Gary Anderson plays like a darting great but talks like the bloke down the pub struggling to hit his doubles in an inter-boozer league match.
In the wake of his victory over Adrian Lewis on Sunday night - a seismic win that brought him back-to-back world titles as well as nestling another £350,000 in his bank account - Anderson preferred self-flagellation than self-praise.
He gently mocked himself for his average darts in a flat final and for the "embarrassment" of his faltering eyesight that brought him a few miscounts at the oche and a feeling of wanting the stage to open up and swallow him.
Later, he spoke of a creaking body and the sensation of having younger players thundering up to challenge the established order. He said he'd plod on for a while yet, but the sense was that he didn't think he'd be a winner again next year, which is no surprise given that Anderson didn't think he'd be a winner this year or last year.
He just gets on with it. That's a favourite phrase of his. He just turns up and plays and sees what happens. If he wins, great. If he doesn't, well, that's fine, too.
In last year's final, he beat Phil Taylor in a nerve-shattering contest. The extent of his extravagance after the biggest night of his sporting life was a new regime of one extra shot of coffee in his cappuccino on his way to practice. That was it.
The money? He banks it. The trophies? He mostly gives them away. Dust collectors, he calls them.
You ask him if the win changed him and he smiles a bewildered smile and turns the question back on the questioner. Why would it? "The day I change, slap me," he says. You ask if being world champion changed anything and he replies that he still doesn't think of himself as world champ.
It's a mantra he will probably stick to even though he has now won back-to-back titles. It's his way and it's part of his appeal. It's not false modesty. It's just a genuine aversion to fuss and bother.
He almost has an allergic reaction when reminded of the great things he has achieved. "I'm just a darts player," he says. "I'm not a rock star."
Maybe that lovely self-awareness is part of his success. Maybe it's a big part.
He travelled to London's Alexandra Palace more in hope than expectation. He was low-key, as ever. He, like everybody else, thought that Michael van Gerwen was the roaring hot favourite and he could not see much beyond the Dutchman.
It wasn't that he played down his own chances, he just didn't play them up. There is no hype or hoopla with Anderson. No hubris, no fighting talk. He's so unaffected by success he comes across as a guy who gate-crashed the World Championship and got lucky.
The truth is that, when he hits his stride, he is a machine. He can win in different ways. His semi-final victory over Jelle Klaasen was one of the finest in the history of the World Championship. Some of his scoring that night even had one of the game's greatest players and pre-eminent yappers, Eric Bristow, stuck for words.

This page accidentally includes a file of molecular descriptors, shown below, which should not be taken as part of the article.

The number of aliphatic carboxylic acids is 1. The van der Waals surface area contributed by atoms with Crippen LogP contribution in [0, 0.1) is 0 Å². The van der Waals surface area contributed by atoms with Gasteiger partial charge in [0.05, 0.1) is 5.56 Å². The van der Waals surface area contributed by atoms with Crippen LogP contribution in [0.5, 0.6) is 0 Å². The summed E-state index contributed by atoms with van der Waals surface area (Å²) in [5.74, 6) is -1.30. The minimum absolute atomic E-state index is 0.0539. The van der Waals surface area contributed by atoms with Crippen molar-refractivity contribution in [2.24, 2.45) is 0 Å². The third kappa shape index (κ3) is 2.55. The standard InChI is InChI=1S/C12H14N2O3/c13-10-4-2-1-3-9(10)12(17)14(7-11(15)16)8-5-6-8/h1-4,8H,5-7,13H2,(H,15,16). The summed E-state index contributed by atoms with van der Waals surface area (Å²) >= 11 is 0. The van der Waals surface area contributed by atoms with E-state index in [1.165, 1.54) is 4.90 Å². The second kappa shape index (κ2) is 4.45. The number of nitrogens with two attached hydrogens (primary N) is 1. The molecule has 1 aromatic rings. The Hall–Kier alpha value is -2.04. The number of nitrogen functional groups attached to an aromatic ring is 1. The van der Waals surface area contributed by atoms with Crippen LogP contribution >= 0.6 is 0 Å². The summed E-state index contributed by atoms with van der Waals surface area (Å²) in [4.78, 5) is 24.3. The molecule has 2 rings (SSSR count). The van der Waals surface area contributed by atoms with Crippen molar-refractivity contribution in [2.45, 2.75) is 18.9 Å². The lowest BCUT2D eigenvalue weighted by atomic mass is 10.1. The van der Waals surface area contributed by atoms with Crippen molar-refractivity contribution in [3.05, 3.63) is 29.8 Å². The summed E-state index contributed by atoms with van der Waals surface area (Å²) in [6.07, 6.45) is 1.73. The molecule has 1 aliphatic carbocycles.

The final against Lewis on Sunday was altogether different. It was a grind - and Anderson found a way of doing it a little bit better than Lewis.
It's unusual for a final to be won with a lower scoring average than your opponent, but that's what Anderson did against Lewis. He did it against Taylor last year as well. In the first of his three finals, in 2011 against Lewis, he had a higher scoring average - and lost. It's back-to-front, but the Scot defies convention.
And he'll be back next year, ignoring all talk of him going for three in a row, a feat that only Bristow and Taylor have achieved. He might have new eyes by then.
Anderson is having his vision checked as soon as possible. He won't wear contact lenses - he's squeamish. And glasses aren't his thing either - he says he knocks them off when he throws. In the past he has resisted the temptation to have laser surgery. It's a procedure he might reconsider now.
He will no doubt say that his improved vision will only make the threat of the younger ones more vivid and there is truth in that. But only to a point.
Van Gerwen is only 26 to Anderson's 45 and represents the present and future of world darts. Lewis is only 30 and has more titles left in him. James Wade, the world number six, is 32. Michael Smith, the world number eight, is 25.
The fact is, though, that all those guys, plus the storied champions like Taylor and Raymond van Barneveld, and the two other Scots in the world's top 10, Peter Wright and Robert Thornton, are all looking at Anderson as the one to beat.
Nobody has managed it on the biggest stage of all for two years now. Twelve straight victories - 58-22 in sets - and two world titles.
Van Gerwen might be the 'boy wonder', but Anderson remains The Man.